Organized Delirium- New York 1970-1978
Works by Neville D’Almeida, John Cage, Gordon Matta-Clark,
Hélio Oiticica, Yoko Ono, Jack Smith, Robert Smithson
December 10, 2004 - January 22, 2005
Organized Delirium examines the relationships and correspondences between an influential group of international artists, at a time in New York when the boundaries between art and life were shifting. Performance, cinema and music, as well as participation in both popular and demimondaine culture are the commonalities in the experimental artworks made by D’Almeida, Cage, Matta-Clark, Oiticica, Ono, Smith and Smithson. The exhibition will open to the public on Friday, December 10, from 6 to 8 PM.
Organized Delirium is a quote by the artist Hélio Oiticica (1937-1980), a key member of the avant-garde of Latin America, who lived in New York from 1971-1978. Though Oiticica used it to describe his own experiments in film and media, it is undeniably a reference to Jack Smith, who described his film works as “aesthetic delirium.” This intersection of language and aesthetic is a vivid example of the liberating atmosphere of the time, when artists borrowed freely from each other, and mixed in the downtown artistic and social world.
Mixed media and film provided an ideal channel for the artists’ explorations. Neville D’Almeida and Hélio Oiticica, both Brazilian but living in New York, collaborated on a series of cinema experiments, dubbed “quasi-cinemas.” In a reversal of their normal artistic roles (D’Almeida being a filmmaker and Oiticica an artist) Oiticica photographed the images for which D’Almeida designed the sets in the installation Cosomococa2-OnoObject, exhibited here, a play on Yoko Ono’s name. Another related work (not in the show) by D’Almeida and Oiticica, Cosmococa4 Notations, was dedicated to John Cage (1912-1992).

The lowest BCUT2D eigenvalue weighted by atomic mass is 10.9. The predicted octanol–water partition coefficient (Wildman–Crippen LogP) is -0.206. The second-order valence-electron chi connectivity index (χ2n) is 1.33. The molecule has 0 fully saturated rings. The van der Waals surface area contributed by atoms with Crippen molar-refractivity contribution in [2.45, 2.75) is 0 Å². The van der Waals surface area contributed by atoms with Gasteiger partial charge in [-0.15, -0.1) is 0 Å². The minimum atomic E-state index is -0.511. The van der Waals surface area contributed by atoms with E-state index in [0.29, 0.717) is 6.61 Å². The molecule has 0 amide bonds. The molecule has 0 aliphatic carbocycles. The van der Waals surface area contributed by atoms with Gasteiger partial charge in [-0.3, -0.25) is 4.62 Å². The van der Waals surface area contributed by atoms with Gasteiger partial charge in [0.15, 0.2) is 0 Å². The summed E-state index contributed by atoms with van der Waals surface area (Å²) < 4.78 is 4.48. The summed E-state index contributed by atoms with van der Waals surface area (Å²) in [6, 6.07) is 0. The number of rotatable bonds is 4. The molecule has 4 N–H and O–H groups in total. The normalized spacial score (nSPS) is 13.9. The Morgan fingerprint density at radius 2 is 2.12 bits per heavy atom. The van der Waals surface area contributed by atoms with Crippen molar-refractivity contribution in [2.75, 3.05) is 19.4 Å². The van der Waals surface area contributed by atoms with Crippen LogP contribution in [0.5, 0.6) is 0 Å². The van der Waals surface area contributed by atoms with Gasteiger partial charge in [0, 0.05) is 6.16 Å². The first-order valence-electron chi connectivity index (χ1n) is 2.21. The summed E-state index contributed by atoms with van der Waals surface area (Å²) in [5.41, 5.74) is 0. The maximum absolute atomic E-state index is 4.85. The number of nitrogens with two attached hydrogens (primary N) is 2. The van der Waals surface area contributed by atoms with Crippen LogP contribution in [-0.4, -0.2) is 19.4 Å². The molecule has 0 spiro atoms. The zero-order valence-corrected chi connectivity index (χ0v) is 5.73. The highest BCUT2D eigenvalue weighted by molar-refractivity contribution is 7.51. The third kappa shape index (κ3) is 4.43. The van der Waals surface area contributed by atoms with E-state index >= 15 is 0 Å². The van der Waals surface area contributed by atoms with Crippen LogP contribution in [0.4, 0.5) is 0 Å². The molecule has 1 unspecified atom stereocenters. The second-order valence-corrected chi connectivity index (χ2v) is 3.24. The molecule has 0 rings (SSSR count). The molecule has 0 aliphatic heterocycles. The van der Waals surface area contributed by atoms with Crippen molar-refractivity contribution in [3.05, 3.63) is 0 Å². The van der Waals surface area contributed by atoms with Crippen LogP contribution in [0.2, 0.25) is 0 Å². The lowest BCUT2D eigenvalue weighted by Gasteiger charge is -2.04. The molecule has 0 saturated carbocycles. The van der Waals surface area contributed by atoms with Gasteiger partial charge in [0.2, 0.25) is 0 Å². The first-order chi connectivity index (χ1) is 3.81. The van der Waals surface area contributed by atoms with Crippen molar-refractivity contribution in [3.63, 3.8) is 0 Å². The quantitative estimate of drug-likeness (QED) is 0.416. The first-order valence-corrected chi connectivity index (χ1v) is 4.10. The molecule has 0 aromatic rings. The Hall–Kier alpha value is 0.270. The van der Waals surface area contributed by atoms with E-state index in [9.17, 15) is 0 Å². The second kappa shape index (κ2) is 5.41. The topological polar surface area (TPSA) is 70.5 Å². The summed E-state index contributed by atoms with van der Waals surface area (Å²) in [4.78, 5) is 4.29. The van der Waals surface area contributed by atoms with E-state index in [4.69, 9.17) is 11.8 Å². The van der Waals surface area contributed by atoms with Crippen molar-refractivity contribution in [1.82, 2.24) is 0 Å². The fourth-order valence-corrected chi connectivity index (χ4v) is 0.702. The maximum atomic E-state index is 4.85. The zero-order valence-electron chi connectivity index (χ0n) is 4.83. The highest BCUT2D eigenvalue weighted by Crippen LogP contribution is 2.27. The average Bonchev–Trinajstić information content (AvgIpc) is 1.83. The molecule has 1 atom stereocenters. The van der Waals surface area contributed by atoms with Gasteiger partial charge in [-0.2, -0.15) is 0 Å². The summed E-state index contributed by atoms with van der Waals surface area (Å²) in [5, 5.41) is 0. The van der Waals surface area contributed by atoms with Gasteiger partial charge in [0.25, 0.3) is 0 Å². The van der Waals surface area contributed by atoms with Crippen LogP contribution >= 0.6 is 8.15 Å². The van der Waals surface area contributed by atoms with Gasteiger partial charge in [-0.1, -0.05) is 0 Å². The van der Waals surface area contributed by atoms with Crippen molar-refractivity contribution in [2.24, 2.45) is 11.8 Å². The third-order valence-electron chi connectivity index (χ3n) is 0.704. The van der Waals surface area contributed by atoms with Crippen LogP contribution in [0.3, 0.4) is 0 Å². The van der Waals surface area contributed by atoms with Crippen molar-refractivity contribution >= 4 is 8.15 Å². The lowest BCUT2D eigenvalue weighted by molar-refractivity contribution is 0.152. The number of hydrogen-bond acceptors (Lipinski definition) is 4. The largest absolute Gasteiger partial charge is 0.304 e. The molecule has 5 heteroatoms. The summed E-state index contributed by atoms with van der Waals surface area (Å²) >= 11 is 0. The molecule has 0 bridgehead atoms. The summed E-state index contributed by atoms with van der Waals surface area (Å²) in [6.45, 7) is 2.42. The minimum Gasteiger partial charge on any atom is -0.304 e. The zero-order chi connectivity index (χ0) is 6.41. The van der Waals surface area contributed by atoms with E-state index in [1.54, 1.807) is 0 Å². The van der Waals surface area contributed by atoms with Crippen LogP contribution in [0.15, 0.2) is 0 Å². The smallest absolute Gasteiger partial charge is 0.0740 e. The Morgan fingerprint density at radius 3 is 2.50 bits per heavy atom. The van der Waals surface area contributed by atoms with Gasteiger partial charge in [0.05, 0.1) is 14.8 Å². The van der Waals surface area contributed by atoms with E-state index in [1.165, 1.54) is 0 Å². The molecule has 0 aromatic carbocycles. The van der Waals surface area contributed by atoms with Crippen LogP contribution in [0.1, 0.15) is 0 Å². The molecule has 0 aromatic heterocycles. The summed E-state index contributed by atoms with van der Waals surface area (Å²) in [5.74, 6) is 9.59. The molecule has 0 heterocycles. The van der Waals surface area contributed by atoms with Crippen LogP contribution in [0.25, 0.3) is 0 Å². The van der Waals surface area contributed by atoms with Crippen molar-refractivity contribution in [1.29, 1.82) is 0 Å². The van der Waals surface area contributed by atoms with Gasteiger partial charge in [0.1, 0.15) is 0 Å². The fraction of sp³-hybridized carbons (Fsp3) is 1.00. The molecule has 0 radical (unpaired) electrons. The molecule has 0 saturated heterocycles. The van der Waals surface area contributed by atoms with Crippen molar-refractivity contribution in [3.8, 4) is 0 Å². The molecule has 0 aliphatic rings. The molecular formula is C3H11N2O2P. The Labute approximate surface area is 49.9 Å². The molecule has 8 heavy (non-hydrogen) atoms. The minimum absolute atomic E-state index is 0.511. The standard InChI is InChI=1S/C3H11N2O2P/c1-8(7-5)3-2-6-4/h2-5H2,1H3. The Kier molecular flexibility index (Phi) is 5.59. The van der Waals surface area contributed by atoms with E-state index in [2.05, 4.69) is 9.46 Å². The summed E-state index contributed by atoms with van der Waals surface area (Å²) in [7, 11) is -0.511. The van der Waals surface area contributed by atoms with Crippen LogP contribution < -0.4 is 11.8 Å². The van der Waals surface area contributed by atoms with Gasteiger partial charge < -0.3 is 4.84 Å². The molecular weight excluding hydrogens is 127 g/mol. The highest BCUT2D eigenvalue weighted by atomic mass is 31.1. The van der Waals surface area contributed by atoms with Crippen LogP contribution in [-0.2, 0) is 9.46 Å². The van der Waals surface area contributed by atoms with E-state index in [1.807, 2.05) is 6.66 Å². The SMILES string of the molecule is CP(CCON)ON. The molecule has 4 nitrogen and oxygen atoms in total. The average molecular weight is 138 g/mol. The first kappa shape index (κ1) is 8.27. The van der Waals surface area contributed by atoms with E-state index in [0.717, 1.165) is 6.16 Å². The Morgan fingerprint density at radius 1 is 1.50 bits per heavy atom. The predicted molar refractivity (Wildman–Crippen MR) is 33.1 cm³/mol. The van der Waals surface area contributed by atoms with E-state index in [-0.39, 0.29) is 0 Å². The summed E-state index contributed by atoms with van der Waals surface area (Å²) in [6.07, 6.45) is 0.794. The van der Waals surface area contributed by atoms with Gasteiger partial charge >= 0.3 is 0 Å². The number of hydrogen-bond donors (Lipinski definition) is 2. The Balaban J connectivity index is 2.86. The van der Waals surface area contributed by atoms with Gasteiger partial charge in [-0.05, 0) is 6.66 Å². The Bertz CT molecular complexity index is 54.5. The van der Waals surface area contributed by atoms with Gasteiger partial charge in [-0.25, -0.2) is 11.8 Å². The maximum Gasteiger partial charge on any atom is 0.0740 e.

Both John Cage and Yoko Ono’s influences on poetry, performance, music and sculpture in New York in the 1970s are legendary. Among other works, Ono’s groundbreaking film Fly will be exhibited. Cage will be represented by a plexigram from 1969, Not wanting to say anything about Marcel, as well as works on paper which use the I Ching.
Matta-Clark (1943-1978) incorporated performance, film and sculpture in many of his works which inserted the art object as a means for re-organizing social hierarchies. Both Oiticica and Matta-Clark challenged the traditional idea of audience and art work. Though not all the artists in the show were friends, Matta-Clark shared a friendship with Smithson and Oiticica, and no doubt facilitated exchanges among them. Drawings for experimental projects by Smithson are included in the show as well as works by Matta-Clark.
Jack Smith (1932-1989), best known for his controversial film Flaming Creatures (1963), was a leading member of the New American Cinema group. He is also celebrated for improvisations and performances; the exhibition represents this aspect of Smith with scripts and photographs.
Though not a full examination of the period, Organized Delirium begins a dialogue for a further exploration of artists around the matrix of Hélio Oiticica in New York in the 1970s.
Gallery Hours: Tuesday to Saturday, 10 to 6; Closed December 24 –January 2.
Contact: Stephanie Joson for photographs (212) 315-0470
Forthcoming exhibition: Petah Coyne New Sculpture January 29 – March 20, 2005